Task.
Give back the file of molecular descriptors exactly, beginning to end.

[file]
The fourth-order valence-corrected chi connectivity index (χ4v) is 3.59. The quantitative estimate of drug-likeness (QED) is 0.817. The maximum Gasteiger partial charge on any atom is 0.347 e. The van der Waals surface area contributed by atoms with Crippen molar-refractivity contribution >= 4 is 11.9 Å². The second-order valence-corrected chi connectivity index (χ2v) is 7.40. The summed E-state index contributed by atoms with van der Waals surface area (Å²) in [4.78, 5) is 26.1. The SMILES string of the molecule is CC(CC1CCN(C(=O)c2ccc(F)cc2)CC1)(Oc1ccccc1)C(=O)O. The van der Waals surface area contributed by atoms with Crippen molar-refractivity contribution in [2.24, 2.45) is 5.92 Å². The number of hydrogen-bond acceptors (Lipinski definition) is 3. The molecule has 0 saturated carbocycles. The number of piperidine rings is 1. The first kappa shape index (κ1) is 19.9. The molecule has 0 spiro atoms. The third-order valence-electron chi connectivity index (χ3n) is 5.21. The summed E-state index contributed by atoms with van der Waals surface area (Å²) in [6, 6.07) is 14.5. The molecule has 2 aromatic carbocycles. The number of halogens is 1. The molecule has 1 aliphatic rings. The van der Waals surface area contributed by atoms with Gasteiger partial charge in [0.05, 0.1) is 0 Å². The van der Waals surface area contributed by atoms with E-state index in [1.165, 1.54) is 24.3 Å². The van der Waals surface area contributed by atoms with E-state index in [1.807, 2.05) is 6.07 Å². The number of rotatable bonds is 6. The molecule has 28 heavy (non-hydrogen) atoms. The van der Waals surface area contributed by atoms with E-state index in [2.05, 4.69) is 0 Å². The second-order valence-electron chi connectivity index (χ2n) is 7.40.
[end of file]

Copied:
The fourth-order valence-corrected chi connectivity index (χ4v) is 3.59. The quantitative estimate of drug-likeness (QED) is 0.817. The maximum Gasteiger partial charge on any atom is 0.347 e. The van der Waals surface area contributed by atoms with Crippen molar-refractivity contribution >= 4 is 11.9 Å². The second-order valence-corrected chi connectivity index (χ2v) is 7.40. The summed E-state index contributed by atoms with van der Waals surface area (Å²) in [4.78, 5) is 26.1. The SMILES string of the molecule is CC(CC1CCN(C(=O)c2ccc(F)cc2)CC1)(Oc1ccccc1)C(=O)O. The van der Waals surface area contributed by atoms with Crippen molar-refractivity contribution in [2.24, 2.45) is 5.92 Å². The number of hydrogen-bond acceptors (Lipinski definition) is 3. The molecule has 0 saturated carbocycles. The number of piperidine rings is 1. The first kappa shape index (κ1) is 19.9. The molecule has 0 spiro atoms. The third-order valence-electron chi connectivity index (χ3n) is 5.21. The summed E-state index contributed by atoms with van der Waals surface area (Å²) in [6, 6.07) is 14.5. The molecule has 2 aromatic carbocycles. The number of halogens is 1. The molecule has 1 aliphatic rings. The van der Waals surface area contributed by atoms with Gasteiger partial charge in [0.05, 0.1) is 0 Å². The van der Waals surface area contributed by atoms with E-state index in [1.165, 1.54) is 24.3 Å². The van der Waals surface area contributed by atoms with E-state index in [1.807, 2.05) is 6.07 Å². The number of rotatable bonds is 6. The molecule has 28 heavy (non-hydrogen) atoms. The van der Waals surface area contributed by atoms with E-state index in [2.05, 4.69) is 0 Å². The second-order valence-electron chi connectivity index (χ2n) is 7.40.